One the morning after a compromise deal was reached by the government, averting early elections at the 11th hour, Defense Minister Avigdor Liberman on Wednesday rejected claims he had been coordinating developments with Prime Minister Benjamin Netanyahu throughout the coalition crisis.
“That is complete nonsense, it never happened,” he said of the charge that the dispute between his Yisrael Beytenu party and the ruling Likud was manufactured in order to provide a pretext for calling snap elections. During the crisis, senior coalition figures insinuated that Netanyahu, whom police have accused of taking bribes in multiple cases, was seeking a vote as a referendum of sorts on his rule.
“I can say in the most honest way that we were transparent and played the most open game possible,” Liberman said.
On Tuesday evening, party leaders emerged from days of infighting to reach a compromise agreement that staved off early elections and allowed the 2019 budget to pass, along with a contested bill pushed by ultra-Orthodox parties to exempt members of their communities from enlisting in the IDF. That bill was approved by the Knesset plenum late Tuesday in a preliminary reading, with Yisrael Beytenu MKs allowed to vote against it.
“The same framework we originally suggested for the legislation could have been agreed upon a week ago,” Liberman, who had been the bill’s most vociferous opponent, threatening to bolt the coalition if it passed, told Army Radio. “All the nerves could have been spared.
“Eventually, the prime minister did everything to ensure the coalition continued to function. Better late than never,” he added. “We need to remember that the main war isn’t between Jews in the Knesset, but with our enemies dispersed along our borders.”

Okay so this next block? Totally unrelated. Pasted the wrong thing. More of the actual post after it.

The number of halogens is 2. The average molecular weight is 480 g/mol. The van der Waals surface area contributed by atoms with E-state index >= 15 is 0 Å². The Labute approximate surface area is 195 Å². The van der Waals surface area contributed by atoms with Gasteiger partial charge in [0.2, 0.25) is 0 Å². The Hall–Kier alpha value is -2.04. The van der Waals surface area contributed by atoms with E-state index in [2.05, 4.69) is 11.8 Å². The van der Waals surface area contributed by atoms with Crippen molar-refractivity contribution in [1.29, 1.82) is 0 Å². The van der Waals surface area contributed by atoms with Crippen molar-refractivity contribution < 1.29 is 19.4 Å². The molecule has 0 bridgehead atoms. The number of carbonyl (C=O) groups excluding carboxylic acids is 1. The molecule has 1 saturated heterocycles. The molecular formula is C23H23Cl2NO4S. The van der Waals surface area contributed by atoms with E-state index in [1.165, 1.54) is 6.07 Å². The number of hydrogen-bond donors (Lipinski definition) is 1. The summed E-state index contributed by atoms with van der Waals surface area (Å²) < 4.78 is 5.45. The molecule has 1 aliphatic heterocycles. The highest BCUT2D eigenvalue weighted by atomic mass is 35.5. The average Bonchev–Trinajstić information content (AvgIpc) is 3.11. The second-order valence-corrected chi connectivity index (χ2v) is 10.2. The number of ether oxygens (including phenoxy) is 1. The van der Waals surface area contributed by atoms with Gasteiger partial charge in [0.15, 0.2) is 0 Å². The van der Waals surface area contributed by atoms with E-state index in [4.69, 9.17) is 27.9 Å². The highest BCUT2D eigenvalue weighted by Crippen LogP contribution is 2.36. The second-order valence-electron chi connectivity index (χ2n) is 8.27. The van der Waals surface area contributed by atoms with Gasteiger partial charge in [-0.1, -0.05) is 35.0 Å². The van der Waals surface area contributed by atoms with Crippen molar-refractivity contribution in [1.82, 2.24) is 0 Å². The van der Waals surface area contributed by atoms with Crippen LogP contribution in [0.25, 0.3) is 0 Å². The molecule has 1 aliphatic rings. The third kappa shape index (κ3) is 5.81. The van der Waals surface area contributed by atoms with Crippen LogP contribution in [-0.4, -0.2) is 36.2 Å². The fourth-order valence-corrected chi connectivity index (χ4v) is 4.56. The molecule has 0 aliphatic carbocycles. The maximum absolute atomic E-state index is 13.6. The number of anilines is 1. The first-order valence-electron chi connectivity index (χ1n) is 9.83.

According to the compromise deal, the conscription bill is now to be shelved until the parliament’s summer session, when it will be amended based on Defense Ministry recommendations and brought for its final votes. The 2019 state budget will be approved this week, before the end of the winter session, as Finance Minister Moshe Kahlon has demanded.
In his Wednesday interview, Liberman dismissed polls released by Israel’s main news channels Monday night that showed Yisrael Beytenu barely squeaking into the Knesset.
“Had I taken polls before the previous elections seriously, [opposition leader Isaac] Herzog would be prime minister and I wouldn’t pass the electoral threshold,” he said. “I see the polls and laugh, and we’ll see who has the last laugh.”
Justice Minister Ayelet Shaked, cited by many as a key figure in solving the coalition crisis, assessed Wednesday morning that elections would not be held for at least a year.
“I already said this was a bogus crisis and that it is solvable. There is no real, significant gap in the stances on limiting the scope of ultra-Orthodox enlisted to the army,” Shaked told Army Radio.
Shaked’s sentiment was echoed by the leader of her Jewish Home party, Education Minister Naftali Bennett, who said the IDF wasn’t interested in absorbing “tens of thousands of Hasidic Jews with 17 different versions of kosher [requirements] and full gender segregation.”
Asked whether Jewish Home would stay in the coalition in the event Netanyahu is indicted for corruption, both Bennett and Shaked asserted that the party would only then assess the situation and “consider its options.”
Infighting over the enlistment bill during the past week pushed the government to the brink of elections, with parties issuing competing ultimatums over remaining in the coalition. The ultra-Orthodox threatened to torpedo the 2019 state budget if the conscription bill did not pass its preliminary reading this week, and Kahlon threatened to quit if the budget is not passed.
On Tuesday, after the agreement was reached, a jovial Netanyahu took the opportunity to mock the opposition.
“That was scary, wasn’t it?” the prime minister scoffed at his opposition rivals during a brief speech in the Knesset plenum, referring to the scenario of early elections being called. “I’m glad the color has returned to your cheeks. I know that I saved you from massive disappointment, because had there been elections I’d be back here [at the lectern] and you’d continue to toss out commentary.”
Earlier Tuesday, senior sources in the coalition were quoted by multiple news outlets as saying Netanyahu had indeed initially sought early elections as a referendum on his rule ahead of a possible indictment, but had changed his mind after getting “cold feet.”
The prime minister is under investigation in a major corruption case, and facing police recommendations he be indicted for bribery in two other cases. Netanyahu has denied any wrongdoing and repeatedly stressed he has no interest in early elections.
Times of Israel staff contributed to this report.